John Maynard Keynes was a British born economist whose thoughts and ideas fundamentally changed macro-economical thinking and practice. Keynes' theories relates to total spending in the economy and its effects on output and inflation. For example, during the Great Depression he argued that government policy could be used to influence aggregate demand and prevent or lessen the impact of recessions. His theories was dubbed Keynesian economics, and is also known to many as demand-side economics.
Seventy-one years after his death, Keynes' theories are still prominent and are taught at numerous schools and universities around the world. Below are some of his best known quotes. (See also: Giants Of Finance: John Maynard Keynes.)
The End of Laissez-Faire:
“The important thing for Government is not to do things which individuals are doing already, and to do them a little better or a little worse; but to do those things which at present are not done at all.”
Essays in Persuasion (relating to inflation):
This progressive deterioration in the value of money through history is not an accident, and has had behind it two great driving forces – the impecuniosity of Governments and the superior political influence of the debtor class.
Letter to George Bernard Shaw:
“I believe myself to be writing a book on economic theory which will largely revolutionize – not, I suppose, at once but in the course of the next ten years – the way the world thinks about economic problems.”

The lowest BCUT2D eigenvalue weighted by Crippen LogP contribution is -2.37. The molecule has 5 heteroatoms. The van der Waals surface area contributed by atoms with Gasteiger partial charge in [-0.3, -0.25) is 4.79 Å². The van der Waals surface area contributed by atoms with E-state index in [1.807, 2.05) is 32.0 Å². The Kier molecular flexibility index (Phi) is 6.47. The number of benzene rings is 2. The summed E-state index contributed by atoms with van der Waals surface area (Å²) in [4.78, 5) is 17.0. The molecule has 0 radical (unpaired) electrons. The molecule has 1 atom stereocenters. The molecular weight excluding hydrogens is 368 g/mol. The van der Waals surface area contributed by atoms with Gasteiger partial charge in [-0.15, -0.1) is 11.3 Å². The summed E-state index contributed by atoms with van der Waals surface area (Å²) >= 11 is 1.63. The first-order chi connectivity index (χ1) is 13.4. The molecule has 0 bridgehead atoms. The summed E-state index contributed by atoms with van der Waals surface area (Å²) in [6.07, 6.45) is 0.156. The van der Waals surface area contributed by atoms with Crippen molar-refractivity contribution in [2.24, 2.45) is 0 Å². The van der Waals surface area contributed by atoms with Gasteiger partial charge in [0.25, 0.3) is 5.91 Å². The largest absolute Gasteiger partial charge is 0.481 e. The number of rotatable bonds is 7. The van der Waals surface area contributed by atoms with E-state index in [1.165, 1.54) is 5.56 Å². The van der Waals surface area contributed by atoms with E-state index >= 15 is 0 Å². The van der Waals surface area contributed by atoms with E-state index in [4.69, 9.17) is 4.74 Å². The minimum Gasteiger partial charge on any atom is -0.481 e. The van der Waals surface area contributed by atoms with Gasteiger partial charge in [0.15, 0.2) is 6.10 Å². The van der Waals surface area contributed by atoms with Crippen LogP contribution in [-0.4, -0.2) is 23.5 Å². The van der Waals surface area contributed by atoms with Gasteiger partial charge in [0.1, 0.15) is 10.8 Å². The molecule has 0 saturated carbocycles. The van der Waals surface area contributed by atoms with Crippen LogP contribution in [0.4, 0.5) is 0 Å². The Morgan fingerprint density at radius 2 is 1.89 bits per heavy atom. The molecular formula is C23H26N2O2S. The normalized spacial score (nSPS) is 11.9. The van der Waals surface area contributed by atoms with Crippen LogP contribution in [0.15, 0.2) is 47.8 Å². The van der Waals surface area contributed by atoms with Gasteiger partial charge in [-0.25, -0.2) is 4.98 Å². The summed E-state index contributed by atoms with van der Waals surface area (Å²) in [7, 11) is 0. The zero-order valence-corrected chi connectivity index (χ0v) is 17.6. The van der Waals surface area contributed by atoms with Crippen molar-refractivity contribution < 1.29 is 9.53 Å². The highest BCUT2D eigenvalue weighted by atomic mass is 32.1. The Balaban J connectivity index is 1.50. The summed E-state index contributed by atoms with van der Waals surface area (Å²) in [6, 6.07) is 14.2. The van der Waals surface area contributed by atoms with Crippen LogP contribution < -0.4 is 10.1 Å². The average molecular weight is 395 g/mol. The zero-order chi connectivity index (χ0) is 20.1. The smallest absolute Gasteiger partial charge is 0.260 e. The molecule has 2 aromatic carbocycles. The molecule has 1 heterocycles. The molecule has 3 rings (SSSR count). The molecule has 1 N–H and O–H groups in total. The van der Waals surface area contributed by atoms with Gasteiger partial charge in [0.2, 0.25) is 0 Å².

Letter sent to Duncan Grant:
“You have not, I suppose, ever mixed with politicians at close quarters. They are awful… their stupidity is inhuman….”
The General Theory of Employment, Interest and Money:
“It is astonishing what foolish things one can temporarily believe if one thinks too long alone, particularly in economics.”
Keynes to Britain’s Finance Minister, David Lloyd George:
“With the utmost respect, I must, if asked for my opinion, tell you that I regard your account as rubbish.”
To Henry Clay:
“I find myself more and more relying for a solution of our problems on the invisible hand which I tried to eject from economic thinking twenty years ago.”